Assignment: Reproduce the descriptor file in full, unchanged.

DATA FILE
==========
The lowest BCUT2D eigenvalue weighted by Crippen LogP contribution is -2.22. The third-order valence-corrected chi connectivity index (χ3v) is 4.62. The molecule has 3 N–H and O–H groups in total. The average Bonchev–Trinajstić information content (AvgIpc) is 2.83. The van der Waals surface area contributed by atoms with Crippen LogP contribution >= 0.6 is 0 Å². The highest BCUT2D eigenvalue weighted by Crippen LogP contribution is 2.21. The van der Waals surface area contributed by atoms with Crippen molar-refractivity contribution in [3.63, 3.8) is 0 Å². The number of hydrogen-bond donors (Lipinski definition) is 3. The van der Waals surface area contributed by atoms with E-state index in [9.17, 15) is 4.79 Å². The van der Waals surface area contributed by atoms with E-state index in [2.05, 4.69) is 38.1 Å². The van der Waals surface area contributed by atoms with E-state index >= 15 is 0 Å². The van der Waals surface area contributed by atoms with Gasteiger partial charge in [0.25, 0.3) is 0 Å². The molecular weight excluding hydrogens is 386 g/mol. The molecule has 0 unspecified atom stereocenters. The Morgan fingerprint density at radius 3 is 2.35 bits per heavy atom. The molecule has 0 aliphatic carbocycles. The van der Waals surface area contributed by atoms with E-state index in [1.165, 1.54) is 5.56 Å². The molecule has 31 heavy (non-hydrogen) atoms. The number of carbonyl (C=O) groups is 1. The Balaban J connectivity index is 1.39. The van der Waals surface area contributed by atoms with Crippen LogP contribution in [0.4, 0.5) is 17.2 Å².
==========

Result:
The lowest BCUT2D eigenvalue weighted by Crippen LogP contribution is -2.22. The third-order valence-corrected chi connectivity index (χ3v) is 4.62. The molecule has 3 N–H and O–H groups in total. The average Bonchev–Trinajstić information content (AvgIpc) is 2.83. The van der Waals surface area contributed by atoms with Crippen LogP contribution >= 0.6 is 0 Å². The highest BCUT2D eigenvalue weighted by Crippen LogP contribution is 2.21. The van der Waals surface area contributed by atoms with Crippen molar-refractivity contribution in [3.63, 3.8) is 0 Å². The number of hydrogen-bond donors (Lipinski definition) is 3. The van der Waals surface area contributed by atoms with E-state index in [9.17, 15) is 4.79 Å². The van der Waals surface area contributed by atoms with E-state index in [2.05, 4.69) is 38.1 Å². The van der Waals surface area contributed by atoms with E-state index >= 15 is 0 Å². The van der Waals surface area contributed by atoms with Gasteiger partial charge in [0.25, 0.3) is 0 Å². The molecular weight excluding hydrogens is 386 g/mol. The molecule has 0 unspecified atom stereocenters. The Morgan fingerprint density at radius 3 is 2.35 bits per heavy atom. The molecule has 0 aliphatic carbocycles. The van der Waals surface area contributed by atoms with E-state index in [1.165, 1.54) is 5.56 Å². The molecule has 31 heavy (non-hydrogen) atoms. The number of carbonyl (C=O) groups is 1. The Balaban J connectivity index is 1.39. The van der Waals surface area contributed by atoms with Crippen LogP contribution in [0.4, 0.5) is 17.2 Å².